Vitamin C: As one of the best antioxidants, Vitamin C can limit the damage and wrinkles that result from excessive sun exposure. After topical use of vitamin C (3-10% solutions) for 12 weeks, subjects saw decreased wrinkling, increased production of collagen, and smoother skin. Results may vary, however, because those who have a high dietary intake of vitamin C could see little to no effect from topical application. Even though the natural form of vitamin C, ascorbic acid, has the best absorption, it degrades from air, heat, and light, which means that a product’s nutrition could vary widely.

Vitamin E: This strong hydration vitamin is often incorporated into many natural moisturizers to fight dry skin. When applied topically, vitamin E can fight inflammation, minimize sun damage, reduce free radicals, and repair scars, burns, and stretch marks.

Essential Fatty Acids: Omega-6 and omega-3 are a critical part of maintaining youthful skin, preventing both wrinkles and sun damage while increasing collagen and skin elasticity. It’s currently thought that the best way to achieve skin benefits from essential fatty acids is through topical application.

Best Foods for Your Skin

In addition to vitamin-based cosmetic products, a healthy diet of  vitamin-rich foods can have a significant long-term effect on your complexion.

Dermatologist Kenneth Mark, MD, recommends the following foods as the top five choices for diet-based skincare.

1. Salmon: The pink color of salmon comes from astaxanthin, which is “thousands of times more potent than Vitamins C and E.” Plus, it contains omega-3 fatty acids, which help your skin stay moisturized and youthful.

2. Green Tea: With specific antioxidants called catechins and polyphenols, green tea can improve skin’s elasticity and help protect against sun damage.

3. Blueberries: They have a rich vitamin profile, but they also contain a powerful antioxidant called anthocyanins, which can contribute to firmer skin and decreased free radicals.

4. Kale: This super-green has a healthy reputation for a reason. It’s rich in the carotenoids lutein and zeaxanthin, which can minimize sun damage and help repair the effects of free radicals.

5. Carrots: The beta-carotene that makes carrots good for your eyes can also help your skin.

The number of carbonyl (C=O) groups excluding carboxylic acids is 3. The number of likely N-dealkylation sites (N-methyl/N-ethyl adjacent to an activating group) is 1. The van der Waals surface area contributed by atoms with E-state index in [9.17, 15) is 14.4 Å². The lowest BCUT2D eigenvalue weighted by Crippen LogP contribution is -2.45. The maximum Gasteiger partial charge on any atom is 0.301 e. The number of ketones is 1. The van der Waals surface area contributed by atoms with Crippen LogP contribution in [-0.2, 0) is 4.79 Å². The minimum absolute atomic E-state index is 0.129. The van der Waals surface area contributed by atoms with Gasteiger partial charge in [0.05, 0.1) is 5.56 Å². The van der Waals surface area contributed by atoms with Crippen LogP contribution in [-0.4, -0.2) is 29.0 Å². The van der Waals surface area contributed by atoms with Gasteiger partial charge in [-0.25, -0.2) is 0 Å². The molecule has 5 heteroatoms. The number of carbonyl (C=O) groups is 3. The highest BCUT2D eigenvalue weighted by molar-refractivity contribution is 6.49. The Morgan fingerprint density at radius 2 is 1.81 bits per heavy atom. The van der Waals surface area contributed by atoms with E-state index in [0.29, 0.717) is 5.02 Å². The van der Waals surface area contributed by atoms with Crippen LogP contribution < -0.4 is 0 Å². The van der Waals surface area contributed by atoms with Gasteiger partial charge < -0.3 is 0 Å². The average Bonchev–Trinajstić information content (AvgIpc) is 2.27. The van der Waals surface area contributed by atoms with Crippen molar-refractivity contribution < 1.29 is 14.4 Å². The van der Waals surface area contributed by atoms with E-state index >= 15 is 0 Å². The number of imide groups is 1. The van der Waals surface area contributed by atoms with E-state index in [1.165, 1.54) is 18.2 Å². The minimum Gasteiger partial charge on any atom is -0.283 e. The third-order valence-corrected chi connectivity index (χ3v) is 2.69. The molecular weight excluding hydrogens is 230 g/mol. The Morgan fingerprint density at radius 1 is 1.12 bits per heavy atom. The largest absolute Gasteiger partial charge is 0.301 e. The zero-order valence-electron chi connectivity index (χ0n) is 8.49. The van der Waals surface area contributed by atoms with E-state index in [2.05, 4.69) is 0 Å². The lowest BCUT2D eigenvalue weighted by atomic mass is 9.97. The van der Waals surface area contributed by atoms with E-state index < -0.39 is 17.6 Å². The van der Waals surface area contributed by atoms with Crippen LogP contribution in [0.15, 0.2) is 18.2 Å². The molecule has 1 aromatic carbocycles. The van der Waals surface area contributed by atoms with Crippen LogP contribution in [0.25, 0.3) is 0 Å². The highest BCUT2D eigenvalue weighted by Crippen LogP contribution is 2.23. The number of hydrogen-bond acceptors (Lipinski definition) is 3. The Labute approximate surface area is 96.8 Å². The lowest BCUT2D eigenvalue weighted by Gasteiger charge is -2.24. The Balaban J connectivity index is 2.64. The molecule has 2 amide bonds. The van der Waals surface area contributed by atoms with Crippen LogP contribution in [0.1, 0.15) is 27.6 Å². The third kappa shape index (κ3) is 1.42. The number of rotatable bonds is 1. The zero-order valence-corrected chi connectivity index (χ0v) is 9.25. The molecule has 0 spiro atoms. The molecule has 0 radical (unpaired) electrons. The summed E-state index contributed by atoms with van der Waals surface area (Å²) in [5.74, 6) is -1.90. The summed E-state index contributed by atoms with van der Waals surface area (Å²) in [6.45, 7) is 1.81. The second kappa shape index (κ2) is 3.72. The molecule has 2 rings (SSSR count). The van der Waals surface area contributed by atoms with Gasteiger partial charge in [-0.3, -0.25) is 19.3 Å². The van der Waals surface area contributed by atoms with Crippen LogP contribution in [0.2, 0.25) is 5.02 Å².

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The era of ‘well care’

0Comment 22 January, 2019 read more

Beauty and the eats: how gourmet cosmetics morphed into ‘well care’

Has anyone else noticed that their bathroom shelf has become almost indistinguishable from their fridge of late?


Now don’t get me wrong, beauty has long borrowed from the food industry but it seems to have reached fever pitch this year – so that, browsing the Sephora website, as Hillary Bonhomme writing for New Food Economy points out, feels like shopping for groceries.

From avocado jelly masks, watermelon glow moisturizers and kale-infused cleansers, the latest launches certainly are bringing the produce aisles closer to the cosmetics shelves than ever – and, of course, we have the wellness movement to thank for that. Superfoods, a key component of skin care for as long as I have been working in this industry have gone stratospheric.

And you don’t need to take our word for it – for, where there’s cash to be made, there’s a private equity firm – and Strand Equity recently snapped up superfood-based skin care brand Youth To The People. At the time of the acquisition, Seth Rodsky, Strand Equity Co-Founder and Managing Partner, was quoted as saying, “We are continually searching for emerging brands that are about to make a splash in the marketplace. Youth To The People is creating something truly innovative by infusing superfoods into its skincare products and we are thrilled to support the company in its next stage of growth as it carries out its mission of bringing natural, plant-based skincare to the masses.”